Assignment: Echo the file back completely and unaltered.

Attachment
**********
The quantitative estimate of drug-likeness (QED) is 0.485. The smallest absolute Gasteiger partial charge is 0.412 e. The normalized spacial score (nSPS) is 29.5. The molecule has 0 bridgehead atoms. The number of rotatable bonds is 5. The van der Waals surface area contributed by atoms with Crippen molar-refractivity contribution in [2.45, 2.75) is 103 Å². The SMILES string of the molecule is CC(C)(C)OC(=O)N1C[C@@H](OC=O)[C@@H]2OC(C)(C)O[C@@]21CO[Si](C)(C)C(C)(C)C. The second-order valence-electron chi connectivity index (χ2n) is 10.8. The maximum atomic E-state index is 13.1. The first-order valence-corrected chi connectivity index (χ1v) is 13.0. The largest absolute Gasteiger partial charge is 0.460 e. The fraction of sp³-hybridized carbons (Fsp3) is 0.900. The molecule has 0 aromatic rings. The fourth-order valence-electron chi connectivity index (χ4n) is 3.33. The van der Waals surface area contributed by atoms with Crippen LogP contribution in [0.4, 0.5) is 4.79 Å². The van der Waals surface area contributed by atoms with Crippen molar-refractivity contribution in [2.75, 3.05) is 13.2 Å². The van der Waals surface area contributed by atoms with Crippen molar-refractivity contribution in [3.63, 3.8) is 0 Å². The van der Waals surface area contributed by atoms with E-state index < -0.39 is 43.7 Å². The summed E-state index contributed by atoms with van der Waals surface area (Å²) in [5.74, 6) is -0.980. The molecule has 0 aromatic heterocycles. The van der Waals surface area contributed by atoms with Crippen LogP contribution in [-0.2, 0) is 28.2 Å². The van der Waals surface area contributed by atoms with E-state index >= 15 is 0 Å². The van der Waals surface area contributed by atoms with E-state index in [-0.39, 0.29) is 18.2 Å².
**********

The quantitative estimate of drug-likeness (QED) is 0.485. The smallest absolute Gasteiger partial charge is 0.412 e. The normalized spacial score (nSPS) is 29.5. The molecule has 0 bridgehead atoms. The number of rotatable bonds is 5. The van der Waals surface area contributed by atoms with Crippen molar-refractivity contribution in [2.45, 2.75) is 103 Å². The SMILES string of the molecule is CC(C)(C)OC(=O)N1C[C@@H](OC=O)[C@@H]2OC(C)(C)O[C@@]21CO[Si](C)(C)C(C)(C)C. The second-order valence-electron chi connectivity index (χ2n) is 10.8. The maximum atomic E-state index is 13.1. The first-order valence-corrected chi connectivity index (χ1v) is 13.0. The largest absolute Gasteiger partial charge is 0.460 e. The fraction of sp³-hybridized carbons (Fsp3) is 0.900. The molecule has 0 aromatic rings. The fourth-order valence-electron chi connectivity index (χ4n) is 3.33. The van der Waals surface area contributed by atoms with Crippen LogP contribution in [0.4, 0.5) is 4.79 Å². The van der Waals surface area contributed by atoms with Crippen molar-refractivity contribution in [2.75, 3.05) is 13.2 Å². The van der Waals surface area contributed by atoms with Crippen molar-refractivity contribution in [3.63, 3.8) is 0 Å². The van der Waals surface area contributed by atoms with E-state index < -0.39 is 43.7 Å². The summed E-state index contributed by atoms with van der Waals surface area (Å²) in [5.74, 6) is -0.980. The molecule has 0 aromatic heterocycles. The van der Waals surface area contributed by atoms with Crippen LogP contribution in [-0.2, 0) is 28.2 Å². The van der Waals surface area contributed by atoms with E-state index >= 15 is 0 Å². The van der Waals surface area contributed by atoms with E-state index in [-0.39, 0.29) is 18.2 Å².